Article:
E Mohamed Rafique started seeing HIV cases among workers at Tata Tea Ltd’s Munnar estates and realized his employer had to address the disease before it was too late. And he knew just how to convince them.
“I talked money,” he says. Laptop in tow, he visited decision makers at Tata Tea and urged them to play a game called “Biz and AIDS,” (available on www.ishima.info) based on a research paper he wrote. Ignorance, he told them, could result in higher absenteeism, less productivity and even more cases.
So Tata Tea devised a workplace intervention programme covering more than 27,000 employees in all southern tea estates. The programme focused on prevention, voluntary counselling and testing and wellness management for those who tested positive. “Over a period of time we did see some behaviour changes among the workers,” says Dr Rafique, now a resource person at UNAIDS’s India office.
A World Bank report released this week underscores Dr Rafique‘s message—India’s private sector can benefit from supporting interventions aimed at preventing HIV both in the workplace and in local communities. Despite a revision in India’s caseload number to less than 3.1 million from 5.2 million, experts say that businesses cannot afford to drop their emphasis on tackling the disease.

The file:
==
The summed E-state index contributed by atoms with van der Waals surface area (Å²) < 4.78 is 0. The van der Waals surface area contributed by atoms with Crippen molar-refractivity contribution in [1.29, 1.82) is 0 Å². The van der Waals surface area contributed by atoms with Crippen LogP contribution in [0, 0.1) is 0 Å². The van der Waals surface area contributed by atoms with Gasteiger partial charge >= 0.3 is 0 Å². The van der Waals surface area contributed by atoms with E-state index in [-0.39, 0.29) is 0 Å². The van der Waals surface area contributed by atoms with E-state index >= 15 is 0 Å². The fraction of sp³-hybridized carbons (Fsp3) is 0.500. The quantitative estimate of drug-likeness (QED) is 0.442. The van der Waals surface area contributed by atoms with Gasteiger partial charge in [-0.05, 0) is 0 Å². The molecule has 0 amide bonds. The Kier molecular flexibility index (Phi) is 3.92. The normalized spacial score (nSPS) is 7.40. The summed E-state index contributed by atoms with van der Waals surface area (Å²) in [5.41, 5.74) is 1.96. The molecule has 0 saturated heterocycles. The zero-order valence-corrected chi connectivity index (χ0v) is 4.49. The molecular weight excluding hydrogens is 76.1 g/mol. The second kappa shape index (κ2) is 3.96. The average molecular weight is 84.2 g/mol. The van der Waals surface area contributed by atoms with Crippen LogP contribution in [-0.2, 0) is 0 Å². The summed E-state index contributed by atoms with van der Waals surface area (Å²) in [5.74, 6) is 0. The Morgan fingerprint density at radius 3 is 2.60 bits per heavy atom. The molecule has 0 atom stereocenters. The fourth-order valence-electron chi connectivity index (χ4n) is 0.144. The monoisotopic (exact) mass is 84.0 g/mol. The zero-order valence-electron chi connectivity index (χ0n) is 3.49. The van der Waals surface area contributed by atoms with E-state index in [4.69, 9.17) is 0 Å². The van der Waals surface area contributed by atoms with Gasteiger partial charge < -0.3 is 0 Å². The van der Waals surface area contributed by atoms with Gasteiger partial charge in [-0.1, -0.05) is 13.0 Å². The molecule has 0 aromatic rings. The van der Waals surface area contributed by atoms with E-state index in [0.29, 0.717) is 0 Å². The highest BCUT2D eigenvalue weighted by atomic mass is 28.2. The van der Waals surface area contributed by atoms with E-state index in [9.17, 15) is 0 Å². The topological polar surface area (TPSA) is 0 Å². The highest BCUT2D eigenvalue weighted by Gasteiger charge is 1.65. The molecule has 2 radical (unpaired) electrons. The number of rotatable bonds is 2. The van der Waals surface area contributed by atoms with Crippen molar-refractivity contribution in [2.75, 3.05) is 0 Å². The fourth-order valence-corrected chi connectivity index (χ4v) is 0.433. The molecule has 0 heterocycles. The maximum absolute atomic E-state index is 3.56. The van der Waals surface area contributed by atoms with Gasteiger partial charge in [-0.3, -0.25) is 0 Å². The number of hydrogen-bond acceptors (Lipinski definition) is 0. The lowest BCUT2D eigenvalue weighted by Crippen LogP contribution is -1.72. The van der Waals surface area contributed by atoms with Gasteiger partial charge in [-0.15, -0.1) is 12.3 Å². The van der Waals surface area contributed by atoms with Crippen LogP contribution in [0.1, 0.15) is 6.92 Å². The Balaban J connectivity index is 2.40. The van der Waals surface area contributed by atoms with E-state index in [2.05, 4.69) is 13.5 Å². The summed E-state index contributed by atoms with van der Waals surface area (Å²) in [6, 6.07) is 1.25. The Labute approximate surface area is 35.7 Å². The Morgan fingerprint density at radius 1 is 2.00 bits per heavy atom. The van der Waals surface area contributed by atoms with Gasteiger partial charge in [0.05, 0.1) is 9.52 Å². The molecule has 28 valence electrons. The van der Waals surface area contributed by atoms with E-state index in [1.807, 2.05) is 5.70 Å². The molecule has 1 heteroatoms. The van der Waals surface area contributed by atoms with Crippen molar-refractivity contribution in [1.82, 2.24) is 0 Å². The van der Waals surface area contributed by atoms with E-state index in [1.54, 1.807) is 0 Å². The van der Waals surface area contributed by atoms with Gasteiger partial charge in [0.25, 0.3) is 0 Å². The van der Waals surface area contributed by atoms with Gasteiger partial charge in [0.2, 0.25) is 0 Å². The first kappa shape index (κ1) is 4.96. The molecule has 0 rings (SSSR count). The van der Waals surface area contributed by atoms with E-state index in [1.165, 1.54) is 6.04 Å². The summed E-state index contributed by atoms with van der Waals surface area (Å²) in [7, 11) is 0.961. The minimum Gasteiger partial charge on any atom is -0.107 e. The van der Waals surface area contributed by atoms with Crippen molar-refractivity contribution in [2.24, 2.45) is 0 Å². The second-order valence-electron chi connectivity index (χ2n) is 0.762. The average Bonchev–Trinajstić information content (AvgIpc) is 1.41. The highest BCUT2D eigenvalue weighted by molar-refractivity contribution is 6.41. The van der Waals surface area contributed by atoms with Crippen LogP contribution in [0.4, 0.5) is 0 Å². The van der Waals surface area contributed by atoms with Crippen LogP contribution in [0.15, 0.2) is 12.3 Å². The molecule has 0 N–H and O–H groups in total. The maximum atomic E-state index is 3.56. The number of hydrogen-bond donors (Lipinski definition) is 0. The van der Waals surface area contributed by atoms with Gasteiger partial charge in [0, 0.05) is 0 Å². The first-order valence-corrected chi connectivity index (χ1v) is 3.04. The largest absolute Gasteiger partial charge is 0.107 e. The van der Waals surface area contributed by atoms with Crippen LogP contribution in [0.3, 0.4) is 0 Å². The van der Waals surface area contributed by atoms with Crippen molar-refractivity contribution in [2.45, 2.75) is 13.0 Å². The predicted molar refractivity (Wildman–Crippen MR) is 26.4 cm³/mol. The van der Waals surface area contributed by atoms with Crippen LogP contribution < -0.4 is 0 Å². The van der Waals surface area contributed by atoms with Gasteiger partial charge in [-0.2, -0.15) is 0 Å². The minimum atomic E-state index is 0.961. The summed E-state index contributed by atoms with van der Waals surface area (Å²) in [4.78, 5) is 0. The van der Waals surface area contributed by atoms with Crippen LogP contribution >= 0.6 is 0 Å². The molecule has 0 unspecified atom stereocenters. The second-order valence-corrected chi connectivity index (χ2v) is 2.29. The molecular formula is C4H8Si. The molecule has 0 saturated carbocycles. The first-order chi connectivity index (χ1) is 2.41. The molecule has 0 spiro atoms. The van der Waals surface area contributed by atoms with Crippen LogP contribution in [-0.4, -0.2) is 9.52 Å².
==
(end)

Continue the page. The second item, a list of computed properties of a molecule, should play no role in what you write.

“In a relatively low-risk, low-prevalence country as India is now, it’s crucial to intensify awareness and prevention efforts to reduce the long-term costs of treatment of an infected population if the disease spreads and companies are forced to put a greater emphasis on treatment,” says Dr Neeraj Mistry, technical director of the Global Business Coalition on HIV/AIDS, Tuberculosis and Malaria, an alliance of international companies.
In August last year, the Coalition partnered with New-Delhi business process outsourcing (BPO) firm iEnergizer Inc. to start an AIDS initiative among call centres. “Most call centre employees are young, single, have money to spend and a lifestyle to match. They are a vulnerable bunch,” says Ashish Mittal, iEnergizer’s vice-president of operations. The programme at iEnergizer emerged from a sexual attitudes study, which revealed that call-centre employees demonstrate higher risk-taking behaviour with 11% saying that they had more than five sexual partners.
IEnergizer has gone beyond awareness and prevention education to include access to comprehensive testing and support services. The impact of the initiative has not been gauged, but Mittal says it’s a start.
With its efforts, iEnergizer joins established programmes in the transport and construction industries, which employ large numbers of migrant employees considered a high-risk group for HIV infection.
Of the 2.5-3 million long-haul truckers that travel India’s highways, approximately one in 10 is infected with HIV, according to the World Bank.